Punk is, for lack of a better word, a fashion classic. Its staying power gives it a great deal in common with its opposite -- khakis and Oxford cloth shirts and the little black dress and the navy blue day suit. If punk were a woman, you would say it has good bones. And, like beauty itself, this fashion fact of life has been both a blessing and a curse. Although the genesis of punk has incredibly specific historical and political roots -- and disciples of every subsequent punk offshoot will explain to you why exactly their particular subset has the most legitimate claim to being old-school punk -- the punk aesthetic was such a perfect visual cocktail of sex and politics and rebellion that it has proven itself maddeningly capable of infinite adaptations, regenerations and bastardizations.

Punk was -- originally -- working-class boy fashion, and its predecessors would have been rude boys, rockers, rockabillies and mods, but not teddy boys. There is definitely such a thing as being more old-school punk, and there are many people (my ex-boyfriend and my brother, who is, by the way, five years younger than me) who insist that nothing else really counts. I know this history and you probably do too, and if you don't, there are more than two decades' worth of books, low-budget films and Hollywood movies, and 'zines and graduate theses that would be happy to explain this to you, although, at this point, most of them will disagree with one another.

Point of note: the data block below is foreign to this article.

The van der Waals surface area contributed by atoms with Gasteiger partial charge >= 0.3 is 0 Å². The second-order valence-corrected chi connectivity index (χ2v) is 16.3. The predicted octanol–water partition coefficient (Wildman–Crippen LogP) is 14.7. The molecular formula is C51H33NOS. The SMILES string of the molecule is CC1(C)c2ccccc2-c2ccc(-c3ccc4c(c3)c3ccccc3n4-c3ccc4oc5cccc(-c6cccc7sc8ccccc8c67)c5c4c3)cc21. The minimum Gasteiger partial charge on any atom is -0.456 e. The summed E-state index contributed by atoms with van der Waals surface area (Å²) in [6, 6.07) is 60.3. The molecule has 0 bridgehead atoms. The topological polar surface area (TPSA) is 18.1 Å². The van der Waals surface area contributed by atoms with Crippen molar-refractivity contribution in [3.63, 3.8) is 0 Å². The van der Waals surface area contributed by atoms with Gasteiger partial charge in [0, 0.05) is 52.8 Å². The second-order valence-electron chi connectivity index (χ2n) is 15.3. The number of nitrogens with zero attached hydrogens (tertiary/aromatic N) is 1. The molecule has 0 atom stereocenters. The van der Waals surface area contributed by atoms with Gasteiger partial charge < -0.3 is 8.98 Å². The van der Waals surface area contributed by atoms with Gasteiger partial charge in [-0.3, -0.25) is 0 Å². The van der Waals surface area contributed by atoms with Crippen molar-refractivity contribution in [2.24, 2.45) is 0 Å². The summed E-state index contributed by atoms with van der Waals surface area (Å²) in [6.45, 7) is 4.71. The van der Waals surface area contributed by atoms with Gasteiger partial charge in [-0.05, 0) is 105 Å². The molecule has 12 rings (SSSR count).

But I have never been anything but a bastard child of punk. I'm too young to be anything else, but old enough to see new varieties I don't recognize. By the time I was a teenager, punk was 10 years into its perpetual permutations. There were skins, sharps, Goths, gutterpunks, straight-edge punks, New Wavers, dyke punks, art school punks and old-school working-class punks, and, of course, poseurs, who were comprised of anyone who did an unconvincing interpretation of the punk that you happened to be practicing, or did a convincing interpretation, but had too much money to count, or had the wrong politics, or else belonged to one of the subcategories that you did not recognize as being real punk.

Now, I am an aesthetic slut, and while I know people who, in their late 20s and 30s, still base their identity on being old school, I am not one of them. I am not even a poseur. By the time I got into punk, it had become so diluted that it was a magnet for outsiders of every persuasion: There were the prole agitators, the gay kids, the biracial kids, the intellectuals, the Satanists -- hell, even the Democrats were outside the mainstream in my high school.

In the not-so-happening northwest corridor -- which included Salt Lake City, Seattle and Boise -- we loved punk. We were stuck with a lot of Mormons and Republicans and jocks and rednecks, and nothing said fuck you quite like a Dead Kennedys T-shirt and a pink Mohawk.

When I got out of punk, some of the people I still liked had become rockabillies and swingers and the ones I didn't had become racists and I was getting shit for being too "college." Meanwhile, my brother was expressing his version of working-class solidarity by refusing to go to college and working as a janitor and living in my mother's basement. (Yes, he did recognize that he was also coasting on his middle-class privilege, but he somehow believed that refusing to exercise it made him more like his friends who could not rely on their parents for college tuition.)